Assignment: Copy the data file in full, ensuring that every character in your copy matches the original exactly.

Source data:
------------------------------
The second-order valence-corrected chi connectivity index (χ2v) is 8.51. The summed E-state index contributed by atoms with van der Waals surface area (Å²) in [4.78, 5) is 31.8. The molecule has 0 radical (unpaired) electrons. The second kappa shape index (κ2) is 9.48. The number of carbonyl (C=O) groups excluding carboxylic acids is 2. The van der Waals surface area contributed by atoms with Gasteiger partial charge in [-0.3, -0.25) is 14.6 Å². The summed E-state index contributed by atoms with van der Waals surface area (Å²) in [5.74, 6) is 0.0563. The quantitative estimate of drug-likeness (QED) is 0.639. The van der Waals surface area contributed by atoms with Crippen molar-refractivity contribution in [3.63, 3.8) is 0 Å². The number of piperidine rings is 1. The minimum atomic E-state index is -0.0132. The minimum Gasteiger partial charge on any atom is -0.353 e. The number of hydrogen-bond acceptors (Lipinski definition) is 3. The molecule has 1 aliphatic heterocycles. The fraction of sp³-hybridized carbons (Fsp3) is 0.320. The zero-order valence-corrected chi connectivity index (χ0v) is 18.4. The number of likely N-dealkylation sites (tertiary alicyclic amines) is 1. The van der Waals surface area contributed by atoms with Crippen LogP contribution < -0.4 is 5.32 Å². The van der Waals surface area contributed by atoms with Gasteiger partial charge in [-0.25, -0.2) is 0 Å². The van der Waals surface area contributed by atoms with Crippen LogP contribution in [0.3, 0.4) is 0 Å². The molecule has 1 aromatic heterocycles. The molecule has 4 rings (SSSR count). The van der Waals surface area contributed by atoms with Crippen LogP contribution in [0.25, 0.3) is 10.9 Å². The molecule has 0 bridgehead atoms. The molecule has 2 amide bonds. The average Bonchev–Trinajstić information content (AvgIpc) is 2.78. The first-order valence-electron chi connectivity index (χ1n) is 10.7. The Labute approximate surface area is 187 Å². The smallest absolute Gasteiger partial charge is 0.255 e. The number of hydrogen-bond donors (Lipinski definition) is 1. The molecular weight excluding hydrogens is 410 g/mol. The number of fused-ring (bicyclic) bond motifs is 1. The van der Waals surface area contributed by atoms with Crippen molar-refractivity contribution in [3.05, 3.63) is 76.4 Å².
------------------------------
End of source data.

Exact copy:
The second-order valence-corrected chi connectivity index (χ2v) is 8.51. The summed E-state index contributed by atoms with van der Waals surface area (Å²) in [4.78, 5) is 31.8. The molecule has 0 radical (unpaired) electrons. The second kappa shape index (κ2) is 9.48. The number of carbonyl (C=O) groups excluding carboxylic acids is 2. The van der Waals surface area contributed by atoms with Gasteiger partial charge in [-0.3, -0.25) is 14.6 Å². The summed E-state index contributed by atoms with van der Waals surface area (Å²) in [5.74, 6) is 0.0563. The quantitative estimate of drug-likeness (QED) is 0.639. The van der Waals surface area contributed by atoms with Crippen molar-refractivity contribution in [3.63, 3.8) is 0 Å². The number of piperidine rings is 1. The minimum atomic E-state index is -0.0132. The minimum Gasteiger partial charge on any atom is -0.353 e. The number of hydrogen-bond acceptors (Lipinski definition) is 3. The molecule has 1 aliphatic heterocycles. The fraction of sp³-hybridized carbons (Fsp3) is 0.320. The zero-order valence-corrected chi connectivity index (χ0v) is 18.4. The number of likely N-dealkylation sites (tertiary alicyclic amines) is 1. The van der Waals surface area contributed by atoms with Crippen LogP contribution < -0.4 is 5.32 Å². The van der Waals surface area contributed by atoms with Gasteiger partial charge in [-0.25, -0.2) is 0 Å². The van der Waals surface area contributed by atoms with Crippen LogP contribution in [0.3, 0.4) is 0 Å². The molecule has 1 aromatic heterocycles. The molecule has 4 rings (SSSR count). The van der Waals surface area contributed by atoms with Crippen LogP contribution in [0.25, 0.3) is 10.9 Å². The molecule has 0 bridgehead atoms. The molecule has 2 amide bonds. The average Bonchev–Trinajstić information content (AvgIpc) is 2.78. The first-order valence-electron chi connectivity index (χ1n) is 10.7. The Labute approximate surface area is 187 Å². The smallest absolute Gasteiger partial charge is 0.255 e. The number of hydrogen-bond donors (Lipinski definition) is 1. The molecular weight excluding hydrogens is 410 g/mol. The number of fused-ring (bicyclic) bond motifs is 1. The van der Waals surface area contributed by atoms with Crippen molar-refractivity contribution in [3.05, 3.63) is 76.4 Å².